In Others’ Words: From Failure to Failure
People like to talk about success — they like to bandy about different definitions for it. Success is this. Success is that.
And they’re all usually talking about something as far from failure as you can get.
I’ve been reading Alton Gansky’s book Imagination @ Work. (Alton’s a friend and a colleague. I admire him. Even if I didn’t know him, I’d recommend his book. It’s like a series of “here’s what I’ve been thinking about” conversations with a witty, intelligent guy.)
But back to the topic at hand: failure.
Alton poses the question: What would you do, if you knew you could not fail? (That is a topic for another blog.)
I answered his question by writing this question in my journal: How do you define failure?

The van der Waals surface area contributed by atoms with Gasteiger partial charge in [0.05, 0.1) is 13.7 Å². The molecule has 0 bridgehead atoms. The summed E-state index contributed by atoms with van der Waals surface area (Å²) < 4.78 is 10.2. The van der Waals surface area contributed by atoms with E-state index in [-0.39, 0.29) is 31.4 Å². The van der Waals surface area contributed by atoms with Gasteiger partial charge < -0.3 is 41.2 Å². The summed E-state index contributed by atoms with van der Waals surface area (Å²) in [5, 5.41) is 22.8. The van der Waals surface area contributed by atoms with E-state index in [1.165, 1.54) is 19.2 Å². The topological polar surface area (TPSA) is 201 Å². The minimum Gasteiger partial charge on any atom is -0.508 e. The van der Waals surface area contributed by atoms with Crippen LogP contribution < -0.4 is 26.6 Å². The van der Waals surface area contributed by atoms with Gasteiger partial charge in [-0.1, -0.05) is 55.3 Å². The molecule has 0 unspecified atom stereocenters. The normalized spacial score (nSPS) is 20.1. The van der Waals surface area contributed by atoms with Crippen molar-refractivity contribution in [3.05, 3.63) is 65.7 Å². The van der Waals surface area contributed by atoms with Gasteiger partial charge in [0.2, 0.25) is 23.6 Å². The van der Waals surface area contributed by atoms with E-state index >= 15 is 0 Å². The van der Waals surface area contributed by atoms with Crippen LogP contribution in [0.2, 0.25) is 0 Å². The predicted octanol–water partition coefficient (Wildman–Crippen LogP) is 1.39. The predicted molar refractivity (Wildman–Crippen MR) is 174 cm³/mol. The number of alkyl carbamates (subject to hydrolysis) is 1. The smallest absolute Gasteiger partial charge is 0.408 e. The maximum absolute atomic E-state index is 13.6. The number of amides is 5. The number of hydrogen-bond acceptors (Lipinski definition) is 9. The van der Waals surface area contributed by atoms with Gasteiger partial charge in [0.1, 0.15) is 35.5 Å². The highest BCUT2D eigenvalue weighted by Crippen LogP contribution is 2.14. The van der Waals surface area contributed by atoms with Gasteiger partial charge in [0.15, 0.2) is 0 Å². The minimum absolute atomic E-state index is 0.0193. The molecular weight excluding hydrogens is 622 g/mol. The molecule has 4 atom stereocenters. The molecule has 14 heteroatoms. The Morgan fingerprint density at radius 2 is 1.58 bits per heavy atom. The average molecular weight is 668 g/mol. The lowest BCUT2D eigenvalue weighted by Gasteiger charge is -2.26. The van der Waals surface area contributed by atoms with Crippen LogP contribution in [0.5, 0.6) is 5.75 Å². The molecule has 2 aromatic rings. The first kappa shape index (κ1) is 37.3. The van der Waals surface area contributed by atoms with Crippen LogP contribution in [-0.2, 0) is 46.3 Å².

And then I wrote:
success – less than
And by that I mean that what appears to be success in one person’s eyes can feel like a failure in someone else’s.
Say, for example, I land a book contract.
But I don’t earn out my advance.
Or I don’t win an award.
Or I don’t get offered a second contract.
Or I don’t ______________ (fill in the blank).
It’s the whole “being nibbled to death by ducks” experience. Turning success into failure because it wasn’t good enough.
But Beth, you say, Winston Churchill was talking about success — and defining it as facing failure enthusiastically.
I know. And I love his definition.
But Churchill got me thinking. And so did Alton. We need to enthusiastically face both our failures and our successes and not let the little duckies (dare I name them comparison and envy and disappointment?) nibble them all to pieces.
In Your Words: How do you define failure or success? And how do you face them with enthusiasm?
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